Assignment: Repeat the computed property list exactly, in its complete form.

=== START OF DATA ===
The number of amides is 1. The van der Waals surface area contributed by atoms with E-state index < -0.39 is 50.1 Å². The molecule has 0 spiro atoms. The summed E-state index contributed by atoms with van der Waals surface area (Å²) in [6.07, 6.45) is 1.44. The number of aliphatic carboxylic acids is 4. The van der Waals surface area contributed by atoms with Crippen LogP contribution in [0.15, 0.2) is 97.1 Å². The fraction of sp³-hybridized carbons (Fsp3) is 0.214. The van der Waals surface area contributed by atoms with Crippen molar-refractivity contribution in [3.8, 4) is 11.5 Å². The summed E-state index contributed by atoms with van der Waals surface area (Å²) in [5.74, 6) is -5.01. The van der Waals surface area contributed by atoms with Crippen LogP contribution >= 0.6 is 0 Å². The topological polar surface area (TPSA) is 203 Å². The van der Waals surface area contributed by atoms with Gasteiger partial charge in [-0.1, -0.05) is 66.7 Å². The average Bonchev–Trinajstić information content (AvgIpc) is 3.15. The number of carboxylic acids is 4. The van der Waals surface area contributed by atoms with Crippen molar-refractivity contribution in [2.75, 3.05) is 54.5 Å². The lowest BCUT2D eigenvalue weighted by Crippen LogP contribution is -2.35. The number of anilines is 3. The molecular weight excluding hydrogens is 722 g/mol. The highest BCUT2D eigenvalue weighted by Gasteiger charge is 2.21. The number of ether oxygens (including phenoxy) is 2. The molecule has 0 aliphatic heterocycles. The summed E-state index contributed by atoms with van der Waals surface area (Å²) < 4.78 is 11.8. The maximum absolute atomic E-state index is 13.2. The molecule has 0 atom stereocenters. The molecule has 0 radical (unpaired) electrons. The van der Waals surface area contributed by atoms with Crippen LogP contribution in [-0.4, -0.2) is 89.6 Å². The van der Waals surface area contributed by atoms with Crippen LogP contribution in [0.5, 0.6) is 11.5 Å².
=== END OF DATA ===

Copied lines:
The number of amides is 1. The van der Waals surface area contributed by atoms with E-state index < -0.39 is 50.1 Å². The molecule has 0 spiro atoms. The summed E-state index contributed by atoms with van der Waals surface area (Å²) in [6.07, 6.45) is 1.44. The number of aliphatic carboxylic acids is 4. The van der Waals surface area contributed by atoms with Crippen LogP contribution in [0.15, 0.2) is 97.1 Å². The fraction of sp³-hybridized carbons (Fsp3) is 0.214. The van der Waals surface area contributed by atoms with Crippen molar-refractivity contribution in [3.8, 4) is 11.5 Å². The summed E-state index contributed by atoms with van der Waals surface area (Å²) in [5.74, 6) is -5.01. The van der Waals surface area contributed by atoms with Crippen LogP contribution >= 0.6 is 0 Å². The topological polar surface area (TPSA) is 203 Å². The van der Waals surface area contributed by atoms with Gasteiger partial charge in [-0.1, -0.05) is 66.7 Å². The average Bonchev–Trinajstić information content (AvgIpc) is 3.15. The number of carboxylic acids is 4. The van der Waals surface area contributed by atoms with Crippen molar-refractivity contribution in [2.75, 3.05) is 54.5 Å². The lowest BCUT2D eigenvalue weighted by Crippen LogP contribution is -2.35. The number of anilines is 3. The molecular weight excluding hydrogens is 722 g/mol. The highest BCUT2D eigenvalue weighted by Gasteiger charge is 2.21. The number of ether oxygens (including phenoxy) is 2. The molecule has 0 aliphatic heterocycles. The summed E-state index contributed by atoms with van der Waals surface area (Å²) < 4.78 is 11.8. The maximum absolute atomic E-state index is 13.2. The molecule has 0 atom stereocenters. The molecule has 0 radical (unpaired) electrons. The van der Waals surface area contributed by atoms with Crippen LogP contribution in [-0.4, -0.2) is 89.6 Å². The van der Waals surface area contributed by atoms with Crippen LogP contribution in [0.5, 0.6) is 11.5 Å².